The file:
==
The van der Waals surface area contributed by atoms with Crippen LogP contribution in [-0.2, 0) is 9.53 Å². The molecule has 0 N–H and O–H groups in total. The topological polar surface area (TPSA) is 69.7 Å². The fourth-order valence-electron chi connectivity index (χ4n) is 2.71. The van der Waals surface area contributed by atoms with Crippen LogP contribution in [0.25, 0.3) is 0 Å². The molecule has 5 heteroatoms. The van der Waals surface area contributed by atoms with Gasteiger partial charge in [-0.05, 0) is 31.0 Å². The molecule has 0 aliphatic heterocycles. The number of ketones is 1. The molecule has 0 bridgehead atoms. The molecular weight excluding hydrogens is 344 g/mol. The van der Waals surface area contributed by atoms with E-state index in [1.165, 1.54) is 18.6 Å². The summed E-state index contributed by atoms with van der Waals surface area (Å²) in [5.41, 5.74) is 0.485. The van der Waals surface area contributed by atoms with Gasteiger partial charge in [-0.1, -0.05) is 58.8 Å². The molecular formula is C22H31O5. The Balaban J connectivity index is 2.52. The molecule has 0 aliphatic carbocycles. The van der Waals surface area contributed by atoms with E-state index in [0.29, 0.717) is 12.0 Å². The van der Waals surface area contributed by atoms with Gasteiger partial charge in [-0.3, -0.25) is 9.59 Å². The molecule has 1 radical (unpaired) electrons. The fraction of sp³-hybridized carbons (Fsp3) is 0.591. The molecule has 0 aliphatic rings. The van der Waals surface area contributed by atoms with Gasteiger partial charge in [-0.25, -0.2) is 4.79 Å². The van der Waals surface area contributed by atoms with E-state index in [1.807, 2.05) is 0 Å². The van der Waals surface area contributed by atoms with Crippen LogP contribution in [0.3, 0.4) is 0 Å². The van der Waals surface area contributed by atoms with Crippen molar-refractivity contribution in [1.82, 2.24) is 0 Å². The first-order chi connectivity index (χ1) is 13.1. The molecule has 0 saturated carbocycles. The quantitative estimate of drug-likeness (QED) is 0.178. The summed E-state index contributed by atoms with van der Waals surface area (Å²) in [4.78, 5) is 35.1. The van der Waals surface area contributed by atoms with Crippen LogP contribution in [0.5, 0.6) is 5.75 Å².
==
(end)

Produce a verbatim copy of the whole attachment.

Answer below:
The van der Waals surface area contributed by atoms with Crippen LogP contribution in [-0.2, 0) is 9.53 Å². The molecule has 0 N–H and O–H groups in total. The topological polar surface area (TPSA) is 69.7 Å². The fourth-order valence-electron chi connectivity index (χ4n) is 2.71. The van der Waals surface area contributed by atoms with Crippen LogP contribution in [0.25, 0.3) is 0 Å². The molecule has 5 heteroatoms. The van der Waals surface area contributed by atoms with Gasteiger partial charge in [-0.05, 0) is 31.0 Å². The molecule has 0 aliphatic heterocycles. The number of ketones is 1. The molecule has 0 bridgehead atoms. The molecular weight excluding hydrogens is 344 g/mol. The van der Waals surface area contributed by atoms with E-state index in [1.165, 1.54) is 18.6 Å². The summed E-state index contributed by atoms with van der Waals surface area (Å²) in [5.41, 5.74) is 0.485. The van der Waals surface area contributed by atoms with Gasteiger partial charge in [-0.1, -0.05) is 58.8 Å². The molecular formula is C22H31O5. The Balaban J connectivity index is 2.52. The molecule has 0 aliphatic carbocycles. The van der Waals surface area contributed by atoms with E-state index in [0.29, 0.717) is 12.0 Å². The van der Waals surface area contributed by atoms with Gasteiger partial charge in [-0.3, -0.25) is 9.59 Å². The molecule has 1 radical (unpaired) electrons. The fraction of sp³-hybridized carbons (Fsp3) is 0.591. The molecule has 0 aliphatic rings. The van der Waals surface area contributed by atoms with Gasteiger partial charge in [-0.25, -0.2) is 4.79 Å². The van der Waals surface area contributed by atoms with E-state index in [1.807, 2.05) is 0 Å². The van der Waals surface area contributed by atoms with Crippen LogP contribution in [0.3, 0.4) is 0 Å². The van der Waals surface area contributed by atoms with Crippen molar-refractivity contribution in [1.82, 2.24) is 0 Å². The first-order chi connectivity index (χ1) is 13.1. The molecule has 0 saturated carbocycles. The quantitative estimate of drug-likeness (QED) is 0.178. The summed E-state index contributed by atoms with van der Waals surface area (Å²) in [4.78, 5) is 35.1. The van der Waals surface area contributed by atoms with Crippen LogP contribution in [0.5, 0.6) is 5.75 Å².